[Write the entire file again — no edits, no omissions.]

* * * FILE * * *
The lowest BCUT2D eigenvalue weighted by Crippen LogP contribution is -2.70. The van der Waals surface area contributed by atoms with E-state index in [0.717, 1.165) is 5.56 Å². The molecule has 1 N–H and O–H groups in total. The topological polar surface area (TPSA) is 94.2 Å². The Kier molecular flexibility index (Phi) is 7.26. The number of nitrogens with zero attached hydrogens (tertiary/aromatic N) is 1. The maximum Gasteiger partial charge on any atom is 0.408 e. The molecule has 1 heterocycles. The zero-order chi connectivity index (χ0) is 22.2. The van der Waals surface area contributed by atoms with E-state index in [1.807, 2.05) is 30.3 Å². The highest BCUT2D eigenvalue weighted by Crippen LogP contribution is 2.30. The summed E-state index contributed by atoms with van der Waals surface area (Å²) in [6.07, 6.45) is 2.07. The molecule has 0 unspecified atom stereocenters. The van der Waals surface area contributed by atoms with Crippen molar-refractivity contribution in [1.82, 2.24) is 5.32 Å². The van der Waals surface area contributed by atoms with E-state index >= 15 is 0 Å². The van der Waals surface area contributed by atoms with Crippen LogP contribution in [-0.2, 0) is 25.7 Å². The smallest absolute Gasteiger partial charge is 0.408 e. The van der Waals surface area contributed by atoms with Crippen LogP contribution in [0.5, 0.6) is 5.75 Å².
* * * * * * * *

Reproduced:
The lowest BCUT2D eigenvalue weighted by Crippen LogP contribution is -2.70. The van der Waals surface area contributed by atoms with E-state index in [0.717, 1.165) is 5.56 Å². The molecule has 1 N–H and O–H groups in total. The topological polar surface area (TPSA) is 94.2 Å². The Kier molecular flexibility index (Phi) is 7.26. The number of nitrogens with zero attached hydrogens (tertiary/aromatic N) is 1. The maximum Gasteiger partial charge on any atom is 0.408 e. The molecule has 1 heterocycles. The zero-order chi connectivity index (χ0) is 22.2. The van der Waals surface area contributed by atoms with E-state index in [1.807, 2.05) is 30.3 Å². The highest BCUT2D eigenvalue weighted by Crippen LogP contribution is 2.30. The summed E-state index contributed by atoms with van der Waals surface area (Å²) in [6.07, 6.45) is 2.07. The molecule has 0 unspecified atom stereocenters. The van der Waals surface area contributed by atoms with Crippen molar-refractivity contribution in [1.82, 2.24) is 5.32 Å². The van der Waals surface area contributed by atoms with E-state index >= 15 is 0 Å². The van der Waals surface area contributed by atoms with Crippen LogP contribution in [-0.2, 0) is 25.7 Å². The smallest absolute Gasteiger partial charge is 0.408 e. The van der Waals surface area contributed by atoms with Crippen LogP contribution in [0.5, 0.6) is 5.75 Å².